Omowura was very fetish like many musicians of his time. Incantations and curses lace virtually all his songs and husbands cross with their wives are recorded to see his LPs as temporary ego victories over such wives at home. He told any competing musician who had the gumption to belittle him on the bandstand to prepare to take his hands off life’s menu as such a defiant musician was done with the meals of this world and should prepare to start eating with the dead at the cemetery(Olorin to ba f’oju dimi lode, jije, mimu e tan nile aye).

He sang so masterly about death in an existentialist manner that reminds one of existential philosophers’ treatments of death, especially the void of Martin Heidegger’s Sorge.

His dirge at the death of Seriki Amodemaja, an Egba chief and prominent Ogboni fraternity chieftain, was a masterpiece in its own right. So also is the elegy to Akanni Fatai, also known as Bolodeoku. Both songs are spiced with his characteristic eulogy of the dead and philosophical interrogation of the concept, process and inscrutable essence of death. In the elegy to Amodemaja, Omowura mocks as well as dramatizes the inactivity and solemnity that follow death and the pain of the departure of a loved one.
Coupled with another masterpiece celebration of life of another Ogboni chieftain in a track entitled Shifu Lawal Omopupa Oluwo,(Vol 6) with the cadence of his celebration of the edan, an insignia of Ogboni people and the masterly infusion he made of the music and dance of the Ogboni into this particular track, critics come to the conclusion that Omowura was himself a member of the cult.


Omowura picked quarrels easily with fellow musicians of the time as ferns are picked in a plantation. He was known to have at one time or the other feuded with Dauda Epo Akara, Ayinde Barrister, Haruna Ishola (whom he later did a track to pay tribute to as the numero unoamong musicians all over (ninu elere gbogbo agbaye pata o, Ishola mo fear e ju), among several others others. It was indeed the feud with Barrister that later served as the foundation of the prolonged musical enmity between Barrister and Kollington Ayinla, a known musical surrogate of Omowura’s. Kollington was so committed to the Omowura enigma that his first known album was used to take a swipe at Fatai Olowonyo, Omowura’s Egba kinsman who also engaged in a bitterly violent musical war of supremacy with the late Apala exponent. They were both reported to have also engaged in physical battles on several occasions. Thus, when Omowura was assassinated, Kollington not only took on the form, tenor and pattern of Omowura’s music, but inherited his adversaries too, one of whom was Barrister.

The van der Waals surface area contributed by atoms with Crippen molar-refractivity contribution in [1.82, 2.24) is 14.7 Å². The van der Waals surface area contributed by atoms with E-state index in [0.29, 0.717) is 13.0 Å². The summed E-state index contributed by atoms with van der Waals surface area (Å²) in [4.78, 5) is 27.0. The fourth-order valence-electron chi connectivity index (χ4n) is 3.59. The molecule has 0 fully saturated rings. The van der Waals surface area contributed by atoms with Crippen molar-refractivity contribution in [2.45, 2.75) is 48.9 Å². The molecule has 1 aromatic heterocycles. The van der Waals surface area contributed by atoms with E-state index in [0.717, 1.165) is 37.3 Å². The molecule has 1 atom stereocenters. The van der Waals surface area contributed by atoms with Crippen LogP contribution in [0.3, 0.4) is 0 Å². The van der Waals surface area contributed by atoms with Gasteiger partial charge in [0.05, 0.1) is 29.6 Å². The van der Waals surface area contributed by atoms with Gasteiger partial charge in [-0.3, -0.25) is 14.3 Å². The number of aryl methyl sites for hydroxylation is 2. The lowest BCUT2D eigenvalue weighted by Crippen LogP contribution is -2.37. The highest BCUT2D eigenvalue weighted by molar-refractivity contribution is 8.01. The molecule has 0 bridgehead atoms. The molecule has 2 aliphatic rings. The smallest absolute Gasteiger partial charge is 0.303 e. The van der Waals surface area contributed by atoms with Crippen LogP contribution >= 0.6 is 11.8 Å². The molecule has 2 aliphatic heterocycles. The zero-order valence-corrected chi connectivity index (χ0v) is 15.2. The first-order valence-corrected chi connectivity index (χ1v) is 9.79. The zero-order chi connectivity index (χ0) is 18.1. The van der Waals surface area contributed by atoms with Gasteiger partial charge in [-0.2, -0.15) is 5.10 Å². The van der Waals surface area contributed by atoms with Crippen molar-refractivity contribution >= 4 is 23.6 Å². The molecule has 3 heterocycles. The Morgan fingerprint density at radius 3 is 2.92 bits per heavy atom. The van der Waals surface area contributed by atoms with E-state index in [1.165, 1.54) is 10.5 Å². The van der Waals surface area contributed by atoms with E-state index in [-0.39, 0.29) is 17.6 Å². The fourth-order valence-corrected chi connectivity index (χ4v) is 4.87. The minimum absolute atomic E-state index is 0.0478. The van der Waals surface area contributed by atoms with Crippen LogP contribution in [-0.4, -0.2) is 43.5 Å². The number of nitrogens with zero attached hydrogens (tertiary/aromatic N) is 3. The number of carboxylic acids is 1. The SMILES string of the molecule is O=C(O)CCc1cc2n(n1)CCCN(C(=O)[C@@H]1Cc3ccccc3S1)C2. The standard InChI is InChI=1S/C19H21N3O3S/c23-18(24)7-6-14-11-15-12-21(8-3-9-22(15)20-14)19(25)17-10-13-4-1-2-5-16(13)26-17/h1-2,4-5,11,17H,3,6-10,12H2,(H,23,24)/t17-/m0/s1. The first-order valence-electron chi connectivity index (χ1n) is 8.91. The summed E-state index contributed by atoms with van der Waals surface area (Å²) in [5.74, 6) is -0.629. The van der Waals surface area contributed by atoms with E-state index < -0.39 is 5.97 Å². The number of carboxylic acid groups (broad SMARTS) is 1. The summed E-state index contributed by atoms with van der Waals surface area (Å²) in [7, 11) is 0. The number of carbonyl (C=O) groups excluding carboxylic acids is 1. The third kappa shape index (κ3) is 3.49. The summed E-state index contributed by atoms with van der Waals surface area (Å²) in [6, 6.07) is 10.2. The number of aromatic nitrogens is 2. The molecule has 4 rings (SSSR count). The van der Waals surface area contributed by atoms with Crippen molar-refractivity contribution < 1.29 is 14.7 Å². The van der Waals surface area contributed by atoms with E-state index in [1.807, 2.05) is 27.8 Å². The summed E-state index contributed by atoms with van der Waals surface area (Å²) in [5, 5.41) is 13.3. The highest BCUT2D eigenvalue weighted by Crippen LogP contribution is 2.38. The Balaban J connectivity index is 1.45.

The high point for Omowura, who sang on virtually every domestic dislocation of his household, was in the late 70’s when he bought a brand new Mercedes Benz car. For this, a track entitled Merzi tun de, heralding the arrival of the musical behemoth on the music scene graced one of his albums and, of course as usual, coated with a caustic diatribe against his enemies who thought he had reached the twilight of his musical inspiration.

In fact, most of the sharp-tongued tracks in Omowura’s albums a few years to his death, were references to Olowonyo who, as it were, seemed to be well out of the class of the late musician in the trade of gutter language. For example, in a track entitled E lewure wole, Olowonyo literally took Omowura to the cleaners, alleging that the Toyota car he had just bought was acquired from the proceeds of theft of neighbours’ sheep and goats, among other pungent punches that indeed visibly hurt Omowura. Alao Adewole, Omowura’s lead drummer, in the group’s next album, had to prologue the leading track with a talking drum symphonic reply to Olowonyo’s tirade, asking the world to, e wo man yi to so pe mo gbe’wure (look at this man who claimed I stole goats!). Omowura himself later came up to tell the world to cultivate a fighting arena for him and his challenger, so as to determine who was the champion in his E fa’won were sile (Volume 6). He said those poking fun at him for purchasing the Toyota did not even possess the bike of the palm wine-taper!
Olowonyo thereafter went personal in his attacks on Omowura, deriding eegunmongaji’s dark, tobacco-stained teeth and drooping lips. Stung by this jab, Omowura was said to have contacted a dentist who bleached his tobacco-stained teeth. As a follow-up, Olowonyo again did another LP where he acknowledged that indeed, Omowura had found an answer to his burnt teeth but demanded where he would find answers to his flabby lips. In a solemn, escapist reply, Omowura then told Olowonyo that he who had found favour in the sight of the world, the world would in turn overlook his inadequacies (eni aye n fe o larun kan lara). Rumours had it that, frustrated at this barrage of mud-slinging, Omowura had eventually gone talismanic against Olowonyo, culminating in his popular track, A ti fi’koko de won monle (I have shrouded his essence in a black pot), which fans saw as a spiritual binding of Olowonyo, who, thereafter, even after Omowura’s death, had hardly produced an album, almost forty years after. Such was the nature of the musical supremacy squabbles of the time. A few years before his death, Omowura had gone to observe the holy pilgrimage in Mecca. It was said that it was during this pilgrimage that he and Olowonyo decided to mend fences.